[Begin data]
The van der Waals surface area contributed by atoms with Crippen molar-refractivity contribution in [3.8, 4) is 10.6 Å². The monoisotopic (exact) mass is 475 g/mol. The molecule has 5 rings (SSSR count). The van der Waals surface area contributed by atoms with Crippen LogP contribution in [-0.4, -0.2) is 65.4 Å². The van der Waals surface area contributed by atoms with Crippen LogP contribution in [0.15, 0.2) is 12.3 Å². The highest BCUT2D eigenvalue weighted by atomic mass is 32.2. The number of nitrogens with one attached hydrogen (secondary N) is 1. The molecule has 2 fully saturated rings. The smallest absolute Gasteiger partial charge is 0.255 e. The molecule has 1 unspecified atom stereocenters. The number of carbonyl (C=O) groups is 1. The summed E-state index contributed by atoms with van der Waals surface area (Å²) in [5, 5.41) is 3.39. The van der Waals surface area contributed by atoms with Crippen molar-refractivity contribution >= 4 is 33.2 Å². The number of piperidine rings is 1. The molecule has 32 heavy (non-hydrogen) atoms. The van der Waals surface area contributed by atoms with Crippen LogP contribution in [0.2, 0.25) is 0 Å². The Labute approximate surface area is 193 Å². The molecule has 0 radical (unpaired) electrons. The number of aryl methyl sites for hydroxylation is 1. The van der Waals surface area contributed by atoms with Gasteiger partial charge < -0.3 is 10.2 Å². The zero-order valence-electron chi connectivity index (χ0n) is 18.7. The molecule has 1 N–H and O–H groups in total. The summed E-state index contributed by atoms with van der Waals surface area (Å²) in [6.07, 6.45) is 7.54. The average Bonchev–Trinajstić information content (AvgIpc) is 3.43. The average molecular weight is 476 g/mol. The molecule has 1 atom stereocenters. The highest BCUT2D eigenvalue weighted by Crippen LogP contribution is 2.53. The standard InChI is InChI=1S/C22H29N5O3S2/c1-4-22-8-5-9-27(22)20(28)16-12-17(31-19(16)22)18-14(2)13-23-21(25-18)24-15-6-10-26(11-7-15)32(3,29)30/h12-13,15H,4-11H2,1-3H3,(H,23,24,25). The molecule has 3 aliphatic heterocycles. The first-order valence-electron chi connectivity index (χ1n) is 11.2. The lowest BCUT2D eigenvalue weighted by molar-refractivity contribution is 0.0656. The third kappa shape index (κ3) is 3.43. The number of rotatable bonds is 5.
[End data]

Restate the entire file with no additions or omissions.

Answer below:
The van der Waals surface area contributed by atoms with Crippen molar-refractivity contribution in [3.8, 4) is 10.6 Å². The monoisotopic (exact) mass is 475 g/mol. The molecule has 5 rings (SSSR count). The van der Waals surface area contributed by atoms with Crippen LogP contribution in [-0.4, -0.2) is 65.4 Å². The van der Waals surface area contributed by atoms with Crippen LogP contribution in [0.15, 0.2) is 12.3 Å². The highest BCUT2D eigenvalue weighted by atomic mass is 32.2. The number of nitrogens with one attached hydrogen (secondary N) is 1. The molecule has 2 fully saturated rings. The smallest absolute Gasteiger partial charge is 0.255 e. The molecule has 1 unspecified atom stereocenters. The number of carbonyl (C=O) groups is 1. The summed E-state index contributed by atoms with van der Waals surface area (Å²) in [5, 5.41) is 3.39. The van der Waals surface area contributed by atoms with Crippen molar-refractivity contribution >= 4 is 33.2 Å². The number of piperidine rings is 1. The molecule has 32 heavy (non-hydrogen) atoms. The van der Waals surface area contributed by atoms with Crippen LogP contribution in [0.2, 0.25) is 0 Å². The Labute approximate surface area is 193 Å². The molecule has 0 radical (unpaired) electrons. The number of aryl methyl sites for hydroxylation is 1. The van der Waals surface area contributed by atoms with Gasteiger partial charge < -0.3 is 10.2 Å². The zero-order valence-electron chi connectivity index (χ0n) is 18.7. The molecule has 1 N–H and O–H groups in total. The summed E-state index contributed by atoms with van der Waals surface area (Å²) in [6.07, 6.45) is 7.54. The average Bonchev–Trinajstić information content (AvgIpc) is 3.43. The average molecular weight is 476 g/mol. The molecule has 1 atom stereocenters. The highest BCUT2D eigenvalue weighted by Crippen LogP contribution is 2.53. The standard InChI is InChI=1S/C22H29N5O3S2/c1-4-22-8-5-9-27(22)20(28)16-12-17(31-19(16)22)18-14(2)13-23-21(25-18)24-15-6-10-26(11-7-15)32(3,29)30/h12-13,15H,4-11H2,1-3H3,(H,23,24,25). The molecule has 3 aliphatic heterocycles. The first-order valence-electron chi connectivity index (χ1n) is 11.2. The lowest BCUT2D eigenvalue weighted by molar-refractivity contribution is 0.0656. The third kappa shape index (κ3) is 3.43. The number of rotatable bonds is 5.